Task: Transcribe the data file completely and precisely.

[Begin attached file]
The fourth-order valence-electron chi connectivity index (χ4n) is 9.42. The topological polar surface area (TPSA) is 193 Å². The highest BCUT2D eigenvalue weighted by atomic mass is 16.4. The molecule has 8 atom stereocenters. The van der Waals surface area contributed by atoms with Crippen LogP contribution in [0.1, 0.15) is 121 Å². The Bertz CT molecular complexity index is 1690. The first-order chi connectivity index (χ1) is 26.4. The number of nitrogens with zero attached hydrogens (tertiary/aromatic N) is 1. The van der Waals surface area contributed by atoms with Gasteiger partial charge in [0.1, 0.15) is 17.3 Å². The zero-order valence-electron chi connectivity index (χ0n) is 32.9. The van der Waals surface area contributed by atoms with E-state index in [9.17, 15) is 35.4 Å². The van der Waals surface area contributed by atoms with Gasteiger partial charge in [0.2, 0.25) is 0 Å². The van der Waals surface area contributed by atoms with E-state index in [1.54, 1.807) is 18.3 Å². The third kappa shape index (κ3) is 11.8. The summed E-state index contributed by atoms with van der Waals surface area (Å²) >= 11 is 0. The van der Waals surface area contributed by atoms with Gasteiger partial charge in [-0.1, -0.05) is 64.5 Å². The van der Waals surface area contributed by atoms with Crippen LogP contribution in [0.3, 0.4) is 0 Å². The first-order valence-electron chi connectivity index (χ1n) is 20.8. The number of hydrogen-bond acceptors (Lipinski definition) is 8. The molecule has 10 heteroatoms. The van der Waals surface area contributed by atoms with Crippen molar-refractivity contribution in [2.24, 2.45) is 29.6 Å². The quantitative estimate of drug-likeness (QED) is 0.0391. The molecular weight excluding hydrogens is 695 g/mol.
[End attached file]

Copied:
The fourth-order valence-electron chi connectivity index (χ4n) is 9.42. The topological polar surface area (TPSA) is 193 Å². The highest BCUT2D eigenvalue weighted by atomic mass is 16.4. The molecule has 8 atom stereocenters. The van der Waals surface area contributed by atoms with Crippen LogP contribution in [0.1, 0.15) is 121 Å². The Bertz CT molecular complexity index is 1690. The first-order chi connectivity index (χ1) is 26.4. The number of nitrogens with zero attached hydrogens (tertiary/aromatic N) is 1. The van der Waals surface area contributed by atoms with Gasteiger partial charge in [0.1, 0.15) is 17.3 Å². The zero-order valence-electron chi connectivity index (χ0n) is 32.9. The van der Waals surface area contributed by atoms with E-state index in [9.17, 15) is 35.4 Å². The van der Waals surface area contributed by atoms with Gasteiger partial charge in [0.2, 0.25) is 0 Å². The van der Waals surface area contributed by atoms with E-state index in [1.54, 1.807) is 18.3 Å². The third kappa shape index (κ3) is 11.8. The summed E-state index contributed by atoms with van der Waals surface area (Å²) >= 11 is 0. The van der Waals surface area contributed by atoms with Gasteiger partial charge in [-0.1, -0.05) is 64.5 Å². The van der Waals surface area contributed by atoms with Crippen LogP contribution in [0.3, 0.4) is 0 Å². The first-order valence-electron chi connectivity index (χ1n) is 20.8. The number of hydrogen-bond acceptors (Lipinski definition) is 8. The molecule has 10 heteroatoms. The van der Waals surface area contributed by atoms with Crippen molar-refractivity contribution in [2.24, 2.45) is 29.6 Å². The quantitative estimate of drug-likeness (QED) is 0.0391. The molecular weight excluding hydrogens is 695 g/mol.